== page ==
On the evening of the auction, Mumbai’s art collectors make quite a dazzling sight as they enter the hall. There are some dressed conservatively in business suits and saris, while others seem to have stepped out of an entertainment supplement. Some men are wearing colourful oversized jackets with tapering trousers. Several women are armed with clutches no bigger than their cellphones. Those in small dresses shiver silently under the wrath of the air conditioning, while one woman appears asphyxiated walking around in a tight blue corset with a flowing white and blue gown. There are industrialists, bankers, jewellers and well-known gallerists to be identified. And there are hangers-on who’ve come to watch the spectacle of it all.
The auction hall is soon full. Latecomers are accommodated in a nearby room, while many crowd the passageways. Even in a crowd, the rich stand out—trying to keep their shoulders from rubbing with the hoi polloi.
Each bidder has been screened by Christie’s. They have been asked for bank details and identification papers, and also to specify what range they intend to bid in: up to Rs 30 lakh, between Rs 30 lakh and Rs 60 lakh, between Rs 60 lakh and Rs 1 crore, or above Rs 1 crore.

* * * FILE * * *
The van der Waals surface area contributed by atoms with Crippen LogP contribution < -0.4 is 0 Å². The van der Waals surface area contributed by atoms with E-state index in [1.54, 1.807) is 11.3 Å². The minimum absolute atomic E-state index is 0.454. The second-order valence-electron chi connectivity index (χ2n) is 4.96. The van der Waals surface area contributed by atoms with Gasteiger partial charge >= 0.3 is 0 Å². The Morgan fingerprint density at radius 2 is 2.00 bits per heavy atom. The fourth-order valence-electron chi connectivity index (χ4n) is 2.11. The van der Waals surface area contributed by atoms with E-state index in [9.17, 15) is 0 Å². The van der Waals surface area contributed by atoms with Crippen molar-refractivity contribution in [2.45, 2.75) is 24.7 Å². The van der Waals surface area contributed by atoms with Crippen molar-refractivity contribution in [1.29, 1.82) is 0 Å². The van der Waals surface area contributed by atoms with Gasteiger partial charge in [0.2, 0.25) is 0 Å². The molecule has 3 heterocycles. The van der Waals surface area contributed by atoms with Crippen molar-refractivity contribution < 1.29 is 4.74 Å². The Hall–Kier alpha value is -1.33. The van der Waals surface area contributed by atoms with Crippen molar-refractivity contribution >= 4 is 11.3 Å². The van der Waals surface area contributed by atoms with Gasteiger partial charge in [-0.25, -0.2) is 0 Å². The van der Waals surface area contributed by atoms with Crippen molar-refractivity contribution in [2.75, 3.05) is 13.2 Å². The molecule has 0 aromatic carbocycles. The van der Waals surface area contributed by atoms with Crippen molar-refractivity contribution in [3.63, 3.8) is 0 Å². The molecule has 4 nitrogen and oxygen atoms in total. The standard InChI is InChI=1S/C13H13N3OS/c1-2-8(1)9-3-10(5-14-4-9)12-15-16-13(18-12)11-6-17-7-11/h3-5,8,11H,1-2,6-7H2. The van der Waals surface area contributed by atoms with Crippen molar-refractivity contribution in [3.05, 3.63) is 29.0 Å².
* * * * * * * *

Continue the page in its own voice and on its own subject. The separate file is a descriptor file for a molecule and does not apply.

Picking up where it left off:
“30, 40, 50, 60…” the auctioneer races through these numbers, as paddle after paddle is swept up in the air with clockwork regularity and the hall’s LCD screens struggle to keep pace with the bids. Each of these numbers represents tens of lakhs of rupees. The painting being auctioned now is a Ganesh Pyne untitled abstract, estimated to fetch Rs 20-25 lakh. But the bids have long left those figures behind.
One of the bidders is a tall young woman who speaks conspiratorially into her cellphone. She seems to be a surrogate bidder, a person who bids for an absentee. Every few minutes, perhaps while discussing a sum with whoever on the phone, her hands cup her mouth as if to ensure no one lip reads her. She bids enthusiastically, but when her absentee bidder eventually pulls out, she covers part of her face as though in embarrassment.